Questions to Monsieur Internet: Falling Lift, What Makes us Human? and The Purpose of Music
Could you survive the falling of an elevator if you'd jump the moment it hits the ground?
Unfortunately not. Momentum is mass multiplied by velocity which basically means that, the faster you are traveling on your way down, the stronger you'll hit. So, If the elevator has been free falling for more than a few seconds, the speed and force will be to grand for you to fool with a simple jump...
...Too bad, that was one of my survival plans in the list I wrote as a child titled brilliant solutions for improbable calamities.
Why did humans invent music?
It might sound dumb but this is something I've wondered for a long time, and not only me, academic minds have tried to answer this question since centuries. There are innumerable theories - yet the more acceptable are the following:
1. Music was created to serve as a flirting method.
2. It was a social glue, a way to bring early humans together in tight communities. Evolving in service of group living.
3. A modest accident.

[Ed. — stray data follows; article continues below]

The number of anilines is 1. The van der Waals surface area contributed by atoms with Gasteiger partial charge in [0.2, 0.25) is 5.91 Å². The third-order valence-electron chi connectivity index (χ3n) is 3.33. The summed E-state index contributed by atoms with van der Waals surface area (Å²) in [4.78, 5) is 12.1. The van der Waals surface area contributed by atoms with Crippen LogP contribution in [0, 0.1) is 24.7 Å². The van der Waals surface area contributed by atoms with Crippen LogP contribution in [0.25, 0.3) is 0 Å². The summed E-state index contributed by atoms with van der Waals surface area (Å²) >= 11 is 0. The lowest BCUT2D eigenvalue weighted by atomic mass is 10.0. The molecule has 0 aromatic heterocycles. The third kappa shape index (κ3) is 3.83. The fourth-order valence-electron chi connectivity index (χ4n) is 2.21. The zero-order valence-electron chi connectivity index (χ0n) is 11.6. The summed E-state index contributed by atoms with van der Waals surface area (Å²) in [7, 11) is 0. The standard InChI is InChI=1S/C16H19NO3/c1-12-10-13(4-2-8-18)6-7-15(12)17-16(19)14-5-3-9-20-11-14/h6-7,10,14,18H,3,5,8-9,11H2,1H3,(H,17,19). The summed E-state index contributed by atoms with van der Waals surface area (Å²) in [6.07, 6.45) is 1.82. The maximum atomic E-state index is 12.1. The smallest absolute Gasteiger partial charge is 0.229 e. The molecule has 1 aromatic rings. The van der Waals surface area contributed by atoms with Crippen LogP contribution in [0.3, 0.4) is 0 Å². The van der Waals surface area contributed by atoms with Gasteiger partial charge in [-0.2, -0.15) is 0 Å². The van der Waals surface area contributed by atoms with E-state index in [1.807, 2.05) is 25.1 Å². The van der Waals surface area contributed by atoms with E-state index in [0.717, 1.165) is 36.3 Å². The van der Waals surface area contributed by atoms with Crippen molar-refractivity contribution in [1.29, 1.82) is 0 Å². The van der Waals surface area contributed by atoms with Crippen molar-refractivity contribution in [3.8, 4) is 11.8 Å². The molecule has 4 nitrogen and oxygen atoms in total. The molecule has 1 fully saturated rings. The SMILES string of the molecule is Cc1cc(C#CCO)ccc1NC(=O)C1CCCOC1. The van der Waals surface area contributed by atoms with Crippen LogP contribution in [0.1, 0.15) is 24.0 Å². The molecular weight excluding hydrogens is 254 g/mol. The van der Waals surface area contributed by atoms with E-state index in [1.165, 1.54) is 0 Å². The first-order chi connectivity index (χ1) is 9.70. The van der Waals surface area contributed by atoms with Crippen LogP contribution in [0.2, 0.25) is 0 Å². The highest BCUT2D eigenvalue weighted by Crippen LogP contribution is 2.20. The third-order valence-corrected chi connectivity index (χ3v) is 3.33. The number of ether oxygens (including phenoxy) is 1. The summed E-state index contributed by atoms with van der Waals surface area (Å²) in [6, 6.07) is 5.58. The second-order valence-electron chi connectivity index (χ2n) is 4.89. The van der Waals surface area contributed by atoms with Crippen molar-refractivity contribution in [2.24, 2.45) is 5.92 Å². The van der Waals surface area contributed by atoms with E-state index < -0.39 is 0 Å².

What's your theory?
What makes us human?
Our DNA won’t help us answer this – the human genome is 96% identical to a chimpanzee’s, 90% similar to a cat's and 50% to a banana’s. What makes us different? Many of those things we once thought distinguished us – language, affection, social consciousness, tool-use, empathy and self-awareness – are seen in many, many other animals. We do, certainly, have bigger brains in relation to our bodies than any other living creature (packed with three times as many neurons as a gorilla). But, aside of that, the functions and anatomy of it do not show any clear difference from the ones of our earthling buddies. Scientists believe that cooking and our mastery of fire may have helped us grow heavier brains and therefore deeper consciousness - or maybe it was the fact that our free hands enabled us to create art and science - or that our capacity for co-operation and skills trade is what set us apart and lead us to evolve in a different path.
I believe that, just perhaps, it was the very urge of curiosity, of understanding and questioning, what makes us different in the first place... But then, many animals are curious as well... Well, that's the beauty of science, let's go on trying to comprehend.